The prisoner crisis, in particular, is a welcome development for al Qaeda and its affiliates which will exploit it to justify its broader war against America and its pro-Muslim allies.
In the next few months, the potential for armed escalation is very real. Gen. John Abizaid, the overall commander of operations in Iraq, told the Senate Armed Services Committee, he expects an increase in violence after the transfer of power to Iraqis at the end of June. The assassination of the rotating president of the Iraqi Governing Council, Ezzedine Salim, is a case in point. The gruesome beheading of Nicholas Berg could be an omen of bad things to come.
Militants will likely try to outdo each other in attacking Americans and their allies in Iraq and beyond, pretending to punish the United States for its alleged abuse of Arabs or Muslims, and for trampling on their honor and humanity.
Although there exists no magic wand that could immediately wipe out the stain of the abuse crisis, American officials must take concrete steps to limit its reverberations.
President Bush's partial apology to the Iraqi victims is a good step on the long road to healing. Also important was the high level visit to Iraq by Secretary of Defense Donald Rumsfeld and the military brass and his statement in Baghdad that there will be no "cover-up."
But on their own, these gestures will unlikely allay the fears of Iraqis or put their lingering suspicions to rest. Full accountability and transparency will be much more effective than words.
It is also not enough to hold a few rogue American soldiers accountable. The abuse scandal reflects a bigger political and moral failure on the highest levels in the Defense Department.
Although President Bush decided against sacking Rumsfeld and is trying to weather the storm of public opinion at home and abroad, he must insist on full transparency of the investigation and full accountability as well. Nothing less will do. Americans and Iraqis are entitled to know how systematic, extensive and widespread the abuses were, and to know the responsibility of senior civilian and uniformed officials in the Defense Department and the military.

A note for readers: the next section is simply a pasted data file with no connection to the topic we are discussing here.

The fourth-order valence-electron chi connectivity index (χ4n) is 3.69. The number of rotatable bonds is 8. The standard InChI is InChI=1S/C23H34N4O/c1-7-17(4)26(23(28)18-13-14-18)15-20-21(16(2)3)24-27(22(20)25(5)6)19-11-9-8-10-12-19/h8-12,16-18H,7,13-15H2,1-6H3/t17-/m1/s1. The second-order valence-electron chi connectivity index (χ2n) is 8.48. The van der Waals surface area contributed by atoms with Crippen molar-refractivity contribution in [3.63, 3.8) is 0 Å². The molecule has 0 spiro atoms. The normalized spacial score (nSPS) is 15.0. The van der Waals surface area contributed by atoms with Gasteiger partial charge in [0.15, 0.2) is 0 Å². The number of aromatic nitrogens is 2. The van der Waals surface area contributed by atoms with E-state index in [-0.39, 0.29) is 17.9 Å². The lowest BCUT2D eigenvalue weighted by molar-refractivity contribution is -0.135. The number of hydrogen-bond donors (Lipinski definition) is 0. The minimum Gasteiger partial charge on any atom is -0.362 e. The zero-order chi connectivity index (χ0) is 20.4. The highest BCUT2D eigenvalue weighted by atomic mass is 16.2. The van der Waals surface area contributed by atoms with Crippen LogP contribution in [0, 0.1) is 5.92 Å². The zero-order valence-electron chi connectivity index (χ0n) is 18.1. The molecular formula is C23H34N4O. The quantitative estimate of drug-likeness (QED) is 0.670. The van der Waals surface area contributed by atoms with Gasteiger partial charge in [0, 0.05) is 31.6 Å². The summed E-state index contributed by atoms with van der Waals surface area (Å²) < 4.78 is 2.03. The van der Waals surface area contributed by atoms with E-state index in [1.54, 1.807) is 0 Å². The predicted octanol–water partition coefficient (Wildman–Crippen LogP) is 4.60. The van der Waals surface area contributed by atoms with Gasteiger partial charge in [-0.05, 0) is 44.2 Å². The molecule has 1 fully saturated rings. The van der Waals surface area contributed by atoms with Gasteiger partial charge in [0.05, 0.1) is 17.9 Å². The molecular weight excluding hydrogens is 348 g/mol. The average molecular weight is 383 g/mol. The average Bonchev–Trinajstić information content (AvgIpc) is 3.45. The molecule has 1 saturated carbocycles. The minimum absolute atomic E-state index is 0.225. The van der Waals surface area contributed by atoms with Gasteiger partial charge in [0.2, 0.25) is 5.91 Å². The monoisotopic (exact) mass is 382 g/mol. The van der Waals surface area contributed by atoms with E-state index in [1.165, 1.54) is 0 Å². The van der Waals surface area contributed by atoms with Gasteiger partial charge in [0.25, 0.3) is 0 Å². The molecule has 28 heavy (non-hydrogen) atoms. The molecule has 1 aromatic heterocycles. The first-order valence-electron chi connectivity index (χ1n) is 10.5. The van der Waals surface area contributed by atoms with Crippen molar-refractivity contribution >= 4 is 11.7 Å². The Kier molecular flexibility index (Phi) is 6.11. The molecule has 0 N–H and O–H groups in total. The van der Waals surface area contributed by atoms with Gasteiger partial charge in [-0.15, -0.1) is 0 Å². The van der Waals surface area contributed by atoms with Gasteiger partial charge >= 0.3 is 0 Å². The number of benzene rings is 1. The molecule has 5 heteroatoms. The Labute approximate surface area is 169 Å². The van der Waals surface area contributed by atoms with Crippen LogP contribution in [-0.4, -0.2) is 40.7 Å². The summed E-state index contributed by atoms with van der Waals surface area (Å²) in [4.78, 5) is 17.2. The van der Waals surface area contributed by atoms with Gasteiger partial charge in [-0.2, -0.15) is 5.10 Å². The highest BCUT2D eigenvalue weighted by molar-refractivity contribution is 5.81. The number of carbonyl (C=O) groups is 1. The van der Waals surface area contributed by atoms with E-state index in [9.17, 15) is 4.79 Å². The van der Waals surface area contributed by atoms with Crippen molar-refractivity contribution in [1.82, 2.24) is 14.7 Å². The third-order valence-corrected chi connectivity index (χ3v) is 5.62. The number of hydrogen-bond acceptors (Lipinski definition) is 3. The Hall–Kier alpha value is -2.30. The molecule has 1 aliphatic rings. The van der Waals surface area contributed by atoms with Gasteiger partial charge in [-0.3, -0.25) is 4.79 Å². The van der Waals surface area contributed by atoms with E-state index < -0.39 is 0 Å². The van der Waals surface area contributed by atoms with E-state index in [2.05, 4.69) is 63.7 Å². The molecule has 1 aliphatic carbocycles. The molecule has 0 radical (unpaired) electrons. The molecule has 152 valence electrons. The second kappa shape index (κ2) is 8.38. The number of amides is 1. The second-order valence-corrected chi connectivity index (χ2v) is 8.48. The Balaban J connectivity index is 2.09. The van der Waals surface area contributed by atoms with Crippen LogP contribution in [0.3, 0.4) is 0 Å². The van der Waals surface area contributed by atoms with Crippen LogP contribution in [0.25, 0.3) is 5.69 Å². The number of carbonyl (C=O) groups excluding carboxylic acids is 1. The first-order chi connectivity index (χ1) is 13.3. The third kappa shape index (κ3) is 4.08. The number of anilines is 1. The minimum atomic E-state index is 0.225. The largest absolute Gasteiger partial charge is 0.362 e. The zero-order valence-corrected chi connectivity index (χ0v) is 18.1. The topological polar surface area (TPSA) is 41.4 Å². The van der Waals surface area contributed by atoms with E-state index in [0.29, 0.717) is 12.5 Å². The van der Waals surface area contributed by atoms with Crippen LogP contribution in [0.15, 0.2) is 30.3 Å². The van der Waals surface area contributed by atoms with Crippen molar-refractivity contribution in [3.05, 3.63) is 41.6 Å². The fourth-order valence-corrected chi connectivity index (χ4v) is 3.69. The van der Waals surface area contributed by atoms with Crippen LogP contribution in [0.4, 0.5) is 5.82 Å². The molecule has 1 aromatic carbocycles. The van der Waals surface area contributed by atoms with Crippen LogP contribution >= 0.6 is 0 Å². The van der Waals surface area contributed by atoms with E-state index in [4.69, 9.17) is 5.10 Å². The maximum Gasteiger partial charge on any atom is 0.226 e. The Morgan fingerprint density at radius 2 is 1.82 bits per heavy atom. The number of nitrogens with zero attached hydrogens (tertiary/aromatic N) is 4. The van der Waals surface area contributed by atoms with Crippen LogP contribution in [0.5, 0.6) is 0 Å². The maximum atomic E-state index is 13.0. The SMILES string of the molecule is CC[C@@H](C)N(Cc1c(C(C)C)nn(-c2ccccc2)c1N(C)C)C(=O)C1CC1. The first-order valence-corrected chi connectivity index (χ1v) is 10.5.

More than anything else, establishing the facts and meting justice will go a long way to rebuilding broken bridges of trust with Iraqis and Arabs.
On a broader level, the United States would magnify, not resolve, its problems if it limits the exercise of sovereignty by the new "caretaker government." Last week, The Wall Street Journal quoted U.S. officials in charge of the transfer plan as saying the new government "will have little control over its armed forces, lack the ability to make or change laws and be unable to make major decisions within specific ministries without tacit U.S. approval."
A transfer of power by name only will further deepen Iraqis' mistrust and drive many of them into armed resistance. The transfer of power to Iraqis must be credible and genuine. The logic of the American-led occupation must be replaced with the logic of a legitimate Iraqi authority sanctioned and supported by the United Nations, with the active participation of the world community.
Empowering Iraqis and sharing the burden of reconstruction in Iraq with the international community will serve vital American interests, not just peace and stability in the Arab heartland.
Fawaz A. Gerges, an ABCNEWS consultant, holds the Christian A. Johnson chair in Middle East and international affairs at Sarah Lawrence College and is author of the forthcoming book The Jihadists: Unholy Warriors.